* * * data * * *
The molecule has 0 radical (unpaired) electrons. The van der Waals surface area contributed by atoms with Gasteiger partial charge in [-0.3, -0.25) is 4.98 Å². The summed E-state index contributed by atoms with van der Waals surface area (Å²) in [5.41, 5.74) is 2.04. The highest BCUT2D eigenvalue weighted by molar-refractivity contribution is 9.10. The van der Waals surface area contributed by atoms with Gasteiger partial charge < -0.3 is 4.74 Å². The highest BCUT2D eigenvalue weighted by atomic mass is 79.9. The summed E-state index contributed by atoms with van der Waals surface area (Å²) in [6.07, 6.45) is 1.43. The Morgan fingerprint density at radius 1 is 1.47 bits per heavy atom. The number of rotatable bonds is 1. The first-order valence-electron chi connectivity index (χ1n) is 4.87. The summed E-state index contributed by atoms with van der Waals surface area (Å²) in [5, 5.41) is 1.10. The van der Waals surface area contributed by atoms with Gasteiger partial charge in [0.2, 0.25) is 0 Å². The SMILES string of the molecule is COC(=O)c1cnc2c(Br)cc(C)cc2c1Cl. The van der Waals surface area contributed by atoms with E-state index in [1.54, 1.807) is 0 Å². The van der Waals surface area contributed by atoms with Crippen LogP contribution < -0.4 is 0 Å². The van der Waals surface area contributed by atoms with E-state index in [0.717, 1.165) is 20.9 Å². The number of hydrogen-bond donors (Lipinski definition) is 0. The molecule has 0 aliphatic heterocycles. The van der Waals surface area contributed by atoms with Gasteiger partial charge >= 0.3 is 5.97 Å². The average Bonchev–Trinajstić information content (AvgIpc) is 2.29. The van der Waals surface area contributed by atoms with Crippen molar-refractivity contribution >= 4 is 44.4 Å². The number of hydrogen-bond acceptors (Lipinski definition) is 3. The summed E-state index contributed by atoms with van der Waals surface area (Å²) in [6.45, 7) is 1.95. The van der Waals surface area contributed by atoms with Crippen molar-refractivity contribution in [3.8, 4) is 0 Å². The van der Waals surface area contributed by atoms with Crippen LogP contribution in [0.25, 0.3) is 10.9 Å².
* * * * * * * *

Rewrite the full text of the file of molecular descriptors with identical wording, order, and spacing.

The molecule has 0 radical (unpaired) electrons. The van der Waals surface area contributed by atoms with Gasteiger partial charge in [-0.3, -0.25) is 4.98 Å². The summed E-state index contributed by atoms with van der Waals surface area (Å²) in [5.41, 5.74) is 2.04. The highest BCUT2D eigenvalue weighted by molar-refractivity contribution is 9.10. The van der Waals surface area contributed by atoms with Gasteiger partial charge < -0.3 is 4.74 Å². The highest BCUT2D eigenvalue weighted by atomic mass is 79.9. The summed E-state index contributed by atoms with van der Waals surface area (Å²) in [6.07, 6.45) is 1.43. The Morgan fingerprint density at radius 1 is 1.47 bits per heavy atom. The number of rotatable bonds is 1. The first-order valence-electron chi connectivity index (χ1n) is 4.87. The summed E-state index contributed by atoms with van der Waals surface area (Å²) in [5, 5.41) is 1.10. The van der Waals surface area contributed by atoms with Gasteiger partial charge in [0.2, 0.25) is 0 Å². The SMILES string of the molecule is COC(=O)c1cnc2c(Br)cc(C)cc2c1Cl. The van der Waals surface area contributed by atoms with E-state index in [1.54, 1.807) is 0 Å². The van der Waals surface area contributed by atoms with Crippen LogP contribution < -0.4 is 0 Å². The van der Waals surface area contributed by atoms with E-state index in [0.717, 1.165) is 20.9 Å². The number of hydrogen-bond donors (Lipinski definition) is 0. The molecule has 0 aliphatic heterocycles. The van der Waals surface area contributed by atoms with Gasteiger partial charge >= 0.3 is 5.97 Å². The average Bonchev–Trinajstić information content (AvgIpc) is 2.29. The van der Waals surface area contributed by atoms with Crippen molar-refractivity contribution >= 4 is 44.4 Å². The number of hydrogen-bond acceptors (Lipinski definition) is 3. The summed E-state index contributed by atoms with van der Waals surface area (Å²) in [6.45, 7) is 1.95. The van der Waals surface area contributed by atoms with Crippen molar-refractivity contribution in [3.8, 4) is 0 Å². The van der Waals surface area contributed by atoms with Crippen LogP contribution in [0.25, 0.3) is 10.9 Å².